BetterPhoto Q&A
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Photography Question 
Linda Sandbo

Lens flare: How to Reduce It?

Besides using a lens hood, is there a special filter to reduce lens flare? I love sunrise shots, but always seem to get flare in some of my shots. Thanks.

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1/10/2009 8:02:06 AM

Jon Close
BetterPhoto Member Since: 5/18/2000
  If your polarizer is not multicoated, then try another that is. You can also change the framing of your shot so that the flare is less apparent. For example, if the sun is off to the side, the ghosting reflections will angle across the frame, but moving the sun dead center will put the ghosting reflections on top of the sun. Use Depth of Field Preview since the flare will vary with aperture. If you want your final composition to have the sun off to the side, then zoom out - center the sun - then crop in post-processing to get the framing desired.
Otherwise, any zoom with 15 to 20+ lens elements (each surface a source of reflection/flare) is going to be problematic shooting into the sun.

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1/10/2009 8:40:46 AM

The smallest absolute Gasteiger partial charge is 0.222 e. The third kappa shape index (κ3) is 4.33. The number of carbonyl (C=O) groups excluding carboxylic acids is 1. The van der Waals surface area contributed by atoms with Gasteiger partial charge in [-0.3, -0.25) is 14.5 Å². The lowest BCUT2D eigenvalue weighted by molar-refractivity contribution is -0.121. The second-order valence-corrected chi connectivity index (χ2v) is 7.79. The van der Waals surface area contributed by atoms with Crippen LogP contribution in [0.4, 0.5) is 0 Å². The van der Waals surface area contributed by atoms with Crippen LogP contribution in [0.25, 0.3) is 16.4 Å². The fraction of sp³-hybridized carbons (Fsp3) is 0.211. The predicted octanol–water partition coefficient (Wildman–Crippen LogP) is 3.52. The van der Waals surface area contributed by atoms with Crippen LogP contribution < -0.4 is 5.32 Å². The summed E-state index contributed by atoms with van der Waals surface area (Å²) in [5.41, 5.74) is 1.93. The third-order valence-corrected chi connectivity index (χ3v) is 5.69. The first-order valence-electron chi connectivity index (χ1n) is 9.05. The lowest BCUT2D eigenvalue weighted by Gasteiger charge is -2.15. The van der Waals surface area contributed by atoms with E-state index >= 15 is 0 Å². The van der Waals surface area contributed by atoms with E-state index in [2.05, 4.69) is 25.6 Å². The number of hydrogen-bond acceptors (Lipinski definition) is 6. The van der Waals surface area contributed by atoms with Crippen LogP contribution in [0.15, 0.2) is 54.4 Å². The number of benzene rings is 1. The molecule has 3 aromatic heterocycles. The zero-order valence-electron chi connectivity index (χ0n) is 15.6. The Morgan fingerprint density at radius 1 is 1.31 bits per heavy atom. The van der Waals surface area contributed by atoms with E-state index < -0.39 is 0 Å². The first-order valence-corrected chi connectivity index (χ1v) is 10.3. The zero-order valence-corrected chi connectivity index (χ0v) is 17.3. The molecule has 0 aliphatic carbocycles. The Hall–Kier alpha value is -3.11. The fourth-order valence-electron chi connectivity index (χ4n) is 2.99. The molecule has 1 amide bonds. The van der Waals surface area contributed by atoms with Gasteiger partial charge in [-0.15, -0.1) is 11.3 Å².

Tony Sweet
Tony's Photo Courses:
2-Week Short Course: A Quick Start to Adding More 'Pop' to Your Images
  Shooting into the fireball when it's low on the horizon can be one way to avoid flare, but only if the sun is like a big orange tomato. If it comes up hot (really bright), flare is going to happen. No filter will fix it and nothing else can help you avoid it. Actually, the light 30 minutes before and after sunrise/sunset is more interesting if there are clouds. Aside from using the depth of field preview, which is tough to see at times, an easier way is to just look at the front of the lens. If you see a bright pin spot, you have flare. BUT, shooting in an area with some atmosphere: blowing sand or water (mist), like at the ocean, can suppress flare and look good.

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1/12/2009 4:47:13 AM

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